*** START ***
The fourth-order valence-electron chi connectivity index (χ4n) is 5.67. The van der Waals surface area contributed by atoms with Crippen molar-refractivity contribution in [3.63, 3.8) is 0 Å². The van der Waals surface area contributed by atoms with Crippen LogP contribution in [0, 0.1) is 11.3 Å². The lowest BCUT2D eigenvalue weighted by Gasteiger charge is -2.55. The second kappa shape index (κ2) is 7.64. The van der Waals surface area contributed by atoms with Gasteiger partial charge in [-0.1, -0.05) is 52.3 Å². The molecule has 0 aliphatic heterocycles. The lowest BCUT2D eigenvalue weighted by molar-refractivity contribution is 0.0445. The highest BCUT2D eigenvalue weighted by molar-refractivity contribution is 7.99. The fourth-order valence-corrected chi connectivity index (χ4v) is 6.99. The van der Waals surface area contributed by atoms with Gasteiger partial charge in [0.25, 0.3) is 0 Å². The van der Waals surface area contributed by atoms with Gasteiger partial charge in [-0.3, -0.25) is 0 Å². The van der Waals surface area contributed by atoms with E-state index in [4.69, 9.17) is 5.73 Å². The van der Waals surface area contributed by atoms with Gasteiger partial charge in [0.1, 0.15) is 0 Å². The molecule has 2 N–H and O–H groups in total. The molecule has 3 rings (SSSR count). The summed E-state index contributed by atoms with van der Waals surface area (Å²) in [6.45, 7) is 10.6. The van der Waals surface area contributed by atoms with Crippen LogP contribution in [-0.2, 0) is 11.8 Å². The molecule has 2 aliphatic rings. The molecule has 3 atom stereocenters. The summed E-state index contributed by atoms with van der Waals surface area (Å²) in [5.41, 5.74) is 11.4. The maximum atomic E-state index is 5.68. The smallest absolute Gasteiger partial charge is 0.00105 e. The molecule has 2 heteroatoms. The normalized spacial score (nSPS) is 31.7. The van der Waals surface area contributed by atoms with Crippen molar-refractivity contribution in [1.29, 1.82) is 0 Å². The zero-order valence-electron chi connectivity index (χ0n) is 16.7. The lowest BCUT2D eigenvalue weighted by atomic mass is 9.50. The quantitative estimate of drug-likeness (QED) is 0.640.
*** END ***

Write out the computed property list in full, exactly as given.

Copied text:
The fourth-order valence-electron chi connectivity index (χ4n) is 5.67. The van der Waals surface area contributed by atoms with Crippen molar-refractivity contribution in [3.63, 3.8) is 0 Å². The van der Waals surface area contributed by atoms with Crippen LogP contribution in [0, 0.1) is 11.3 Å². The lowest BCUT2D eigenvalue weighted by Gasteiger charge is -2.55. The second kappa shape index (κ2) is 7.64. The van der Waals surface area contributed by atoms with Gasteiger partial charge in [-0.1, -0.05) is 52.3 Å². The molecule has 0 aliphatic heterocycles. The lowest BCUT2D eigenvalue weighted by molar-refractivity contribution is 0.0445. The highest BCUT2D eigenvalue weighted by molar-refractivity contribution is 7.99. The fourth-order valence-corrected chi connectivity index (χ4v) is 6.99. The van der Waals surface area contributed by atoms with Gasteiger partial charge in [0.25, 0.3) is 0 Å². The van der Waals surface area contributed by atoms with Gasteiger partial charge in [-0.3, -0.25) is 0 Å². The van der Waals surface area contributed by atoms with E-state index in [4.69, 9.17) is 5.73 Å². The van der Waals surface area contributed by atoms with Gasteiger partial charge in [0.1, 0.15) is 0 Å². The molecule has 2 N–H and O–H groups in total. The molecule has 3 rings (SSSR count). The summed E-state index contributed by atoms with van der Waals surface area (Å²) in [6.45, 7) is 10.6. The van der Waals surface area contributed by atoms with Crippen LogP contribution in [-0.2, 0) is 11.8 Å². The molecule has 2 aliphatic rings. The molecule has 3 atom stereocenters. The summed E-state index contributed by atoms with van der Waals surface area (Å²) in [5.41, 5.74) is 11.4. The maximum atomic E-state index is 5.68. The smallest absolute Gasteiger partial charge is 0.00105 e. The molecule has 2 heteroatoms. The normalized spacial score (nSPS) is 31.7. The van der Waals surface area contributed by atoms with Crippen molar-refractivity contribution in [1.29, 1.82) is 0 Å². The zero-order valence-electron chi connectivity index (χ0n) is 16.7. The lowest BCUT2D eigenvalue weighted by atomic mass is 9.50. The quantitative estimate of drug-likeness (QED) is 0.640.